"Jaxter is "the W Town Psychopath". What is "W Town", you might ask? The answer is the most populous city in the Midwestern state of Kansas, Wichita. This makes Jaxter somewhat of a pioneer, as I don’t think I ever heard of a rapper from Kansas. With "the W Town Psychopath", Jaxter gives us an album that has a very mixtape-ish feeling to it. Firstly, there are a total of twenty tracks on this LP. While I thought that Illmatic was a bit short at ten songs, twenty is overkill for almost anybody, especially a new artist. Secondly, there are collaborations on thirteen of the album’s twenty tracks, and eleven of these feature two artists or more. Essentially, half the songs on "the W Town Psychopath" are posse cuts."


J. Davis Trio :: These Things Happen :: Fanatic Promotion/Yo-Yo Smuggler Records
as reviewed by Steve 'Flash' Juon

"Chicago's own J. Davis Trio aren't out to change the world, nor are they out to be the most prolific rap group of all time, nor are they household names across the land. The phrase that best epitomizes their career AND their style to date is "quietly good." They don't make a whole lot of noise figuratively or literally, but since 2002 they've been doing laid back hip-hop jazz that has won a lot of converts to their sound. Imagine if GangStarr, The Roots and Aceyalone all got dumped into a blender along with a couple of bottles of cough syrup. Set on puree and you've got the J. Davis Trio - mellow, slow, smooth and a little bit of a trip."


Lupe Fiasco :: Enemy of the State :: {self-released}
as reviewed by Jesal 'Jay Soul' Padania

"Sometimes you get the feeling that the Chi-Town native hates the fact that he was born into this era, one where he is forced to trade in a currency out of sync with the 1990's supply of genial music, lyrics and concepts. He is constantly swimming against a tide of – let's face it – bullshit, where creativity is a word said with contempt by record executives attempting to craft indelible chart-topping singles by any means necessary. To his credit, however, he has led a crusade against the dumbing-down and found favour, and huge levels of support, within the hip hop community – all without much need of a gimmick."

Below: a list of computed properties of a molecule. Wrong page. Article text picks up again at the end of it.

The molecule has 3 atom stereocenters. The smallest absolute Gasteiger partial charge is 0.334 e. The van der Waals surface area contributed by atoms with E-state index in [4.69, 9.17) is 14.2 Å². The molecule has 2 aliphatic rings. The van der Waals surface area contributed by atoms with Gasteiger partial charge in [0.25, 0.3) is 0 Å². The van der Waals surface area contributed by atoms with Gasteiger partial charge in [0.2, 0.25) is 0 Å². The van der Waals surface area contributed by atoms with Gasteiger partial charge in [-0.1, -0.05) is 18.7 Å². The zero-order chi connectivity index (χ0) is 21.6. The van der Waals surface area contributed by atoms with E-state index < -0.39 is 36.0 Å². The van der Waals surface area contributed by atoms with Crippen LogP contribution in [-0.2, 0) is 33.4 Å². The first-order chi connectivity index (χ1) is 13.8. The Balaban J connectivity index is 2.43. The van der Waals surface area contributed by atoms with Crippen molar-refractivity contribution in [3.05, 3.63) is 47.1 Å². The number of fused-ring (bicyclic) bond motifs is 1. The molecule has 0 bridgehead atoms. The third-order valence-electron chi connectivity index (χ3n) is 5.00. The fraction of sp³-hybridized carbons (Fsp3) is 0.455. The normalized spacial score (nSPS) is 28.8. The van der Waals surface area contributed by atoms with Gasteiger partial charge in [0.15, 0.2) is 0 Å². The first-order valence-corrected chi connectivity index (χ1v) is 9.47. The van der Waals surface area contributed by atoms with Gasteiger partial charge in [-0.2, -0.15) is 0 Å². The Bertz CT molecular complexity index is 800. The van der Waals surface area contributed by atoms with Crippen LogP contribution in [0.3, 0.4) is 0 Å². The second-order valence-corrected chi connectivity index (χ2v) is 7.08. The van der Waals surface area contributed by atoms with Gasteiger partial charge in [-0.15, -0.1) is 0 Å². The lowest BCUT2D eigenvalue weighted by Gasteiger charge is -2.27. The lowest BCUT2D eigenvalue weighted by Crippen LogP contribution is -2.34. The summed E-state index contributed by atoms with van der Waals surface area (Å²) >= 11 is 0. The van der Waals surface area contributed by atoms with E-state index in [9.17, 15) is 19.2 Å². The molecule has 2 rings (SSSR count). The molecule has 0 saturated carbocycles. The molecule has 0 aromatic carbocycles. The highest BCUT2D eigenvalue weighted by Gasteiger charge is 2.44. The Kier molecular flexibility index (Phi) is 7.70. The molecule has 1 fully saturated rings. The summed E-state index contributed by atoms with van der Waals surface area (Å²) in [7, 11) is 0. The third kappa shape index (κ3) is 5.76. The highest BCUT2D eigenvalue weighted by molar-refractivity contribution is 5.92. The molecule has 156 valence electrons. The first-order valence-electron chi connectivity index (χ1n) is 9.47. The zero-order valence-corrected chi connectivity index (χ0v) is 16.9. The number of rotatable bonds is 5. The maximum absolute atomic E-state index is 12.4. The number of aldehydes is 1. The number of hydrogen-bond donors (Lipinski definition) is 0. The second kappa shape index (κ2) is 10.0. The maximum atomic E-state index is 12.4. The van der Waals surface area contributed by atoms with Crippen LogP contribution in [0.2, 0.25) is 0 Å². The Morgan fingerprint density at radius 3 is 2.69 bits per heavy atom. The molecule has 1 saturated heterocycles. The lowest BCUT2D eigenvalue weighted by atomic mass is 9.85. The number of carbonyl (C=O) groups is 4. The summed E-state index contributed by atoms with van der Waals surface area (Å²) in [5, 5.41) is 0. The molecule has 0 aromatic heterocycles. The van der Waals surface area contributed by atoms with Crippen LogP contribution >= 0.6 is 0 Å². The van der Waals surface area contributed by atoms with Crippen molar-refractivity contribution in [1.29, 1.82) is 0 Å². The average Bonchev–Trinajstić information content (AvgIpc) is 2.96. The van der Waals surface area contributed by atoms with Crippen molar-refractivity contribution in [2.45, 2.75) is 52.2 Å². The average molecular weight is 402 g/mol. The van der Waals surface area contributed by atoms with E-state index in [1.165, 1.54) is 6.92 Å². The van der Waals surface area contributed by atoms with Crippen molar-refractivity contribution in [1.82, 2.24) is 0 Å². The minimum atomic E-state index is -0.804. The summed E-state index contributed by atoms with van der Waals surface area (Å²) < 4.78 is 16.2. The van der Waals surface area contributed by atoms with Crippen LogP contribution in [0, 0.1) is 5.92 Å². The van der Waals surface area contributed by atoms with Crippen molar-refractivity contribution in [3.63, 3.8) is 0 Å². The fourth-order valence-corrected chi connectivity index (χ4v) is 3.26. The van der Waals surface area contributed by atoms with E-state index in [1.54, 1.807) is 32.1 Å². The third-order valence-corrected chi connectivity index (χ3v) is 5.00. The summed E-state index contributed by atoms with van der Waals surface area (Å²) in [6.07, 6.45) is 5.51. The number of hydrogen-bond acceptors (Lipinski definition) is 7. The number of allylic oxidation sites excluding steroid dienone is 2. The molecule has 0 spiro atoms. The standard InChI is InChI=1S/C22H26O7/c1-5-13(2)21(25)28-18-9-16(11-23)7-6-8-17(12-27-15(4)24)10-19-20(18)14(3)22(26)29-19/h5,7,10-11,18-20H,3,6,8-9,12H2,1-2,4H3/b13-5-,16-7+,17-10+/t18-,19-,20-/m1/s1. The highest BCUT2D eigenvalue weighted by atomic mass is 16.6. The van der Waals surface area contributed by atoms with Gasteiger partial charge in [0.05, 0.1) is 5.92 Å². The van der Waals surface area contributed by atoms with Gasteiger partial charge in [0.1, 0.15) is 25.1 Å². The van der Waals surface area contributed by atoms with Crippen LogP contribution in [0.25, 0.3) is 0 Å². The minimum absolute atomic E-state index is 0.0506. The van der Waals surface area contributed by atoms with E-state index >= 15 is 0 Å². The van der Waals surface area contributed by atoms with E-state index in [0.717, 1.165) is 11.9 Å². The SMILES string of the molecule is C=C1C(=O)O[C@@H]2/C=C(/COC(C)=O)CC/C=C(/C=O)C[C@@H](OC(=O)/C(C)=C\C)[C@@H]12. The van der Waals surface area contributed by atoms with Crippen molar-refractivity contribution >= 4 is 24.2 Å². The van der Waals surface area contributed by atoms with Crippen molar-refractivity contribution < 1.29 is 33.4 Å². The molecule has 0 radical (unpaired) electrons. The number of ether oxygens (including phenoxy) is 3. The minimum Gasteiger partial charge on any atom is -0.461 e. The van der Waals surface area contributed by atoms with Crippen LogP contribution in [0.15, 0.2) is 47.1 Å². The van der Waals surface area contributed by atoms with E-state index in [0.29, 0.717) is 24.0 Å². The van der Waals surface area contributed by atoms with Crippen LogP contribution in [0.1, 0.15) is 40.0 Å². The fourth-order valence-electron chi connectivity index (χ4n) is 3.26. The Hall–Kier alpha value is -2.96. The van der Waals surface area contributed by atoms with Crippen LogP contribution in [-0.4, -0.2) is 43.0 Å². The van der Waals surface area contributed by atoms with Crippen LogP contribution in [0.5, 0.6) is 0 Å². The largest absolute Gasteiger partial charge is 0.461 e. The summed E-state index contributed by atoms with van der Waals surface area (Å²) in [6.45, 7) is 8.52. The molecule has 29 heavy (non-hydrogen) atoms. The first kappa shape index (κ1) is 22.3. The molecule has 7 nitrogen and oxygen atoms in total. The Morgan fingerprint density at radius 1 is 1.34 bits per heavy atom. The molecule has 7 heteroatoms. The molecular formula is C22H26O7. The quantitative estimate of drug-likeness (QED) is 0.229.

Mo Wiley :: Major League Ballin' :: Luck Media/First Kut Records
as reviewed by Steve 'Flash' Juon

"Kali-4-nigh-A look out! There's a hot new hip-hop bitch in town looking to take over. Wait a minute - that's not quite accurate. When looking at the album cover there's no question that Mo Wiley is "hot" in the looks department, and if she says she's the queen of the bitches, one can only take her word for it. Does this mean that Mo Wiley can take over and be the next Lil' Kim, Trina or Suga T? Stay tuned for more on that topic - let's introduce you to Wiley first."


Live From Bonnaroo 2009
Label: Big Hassle Media/Axis Operations
Author: Steve 'Flash' Juon

"Bonnaroo is a word made for hip-hop. Broken down to its 9th Ward roots, bonnaroo literally means "the best of the streets." You can't know hip-hop without knowing the streets, figuratively or literally. Rappers love the streets and would never leave, or hate the streets and would never go back. Streets are mean, streets are green, they show no love even if you love them back, and that's where all your friends are at. A bonnaroo hip-hop artist could brush the dirt of Jay-Z's shoulders and then shove him aside - he (or she) would be the one running this town tonight. The funny thing is that the Bonnaroo Music and Arts Festival is decidedly NOT from the streets."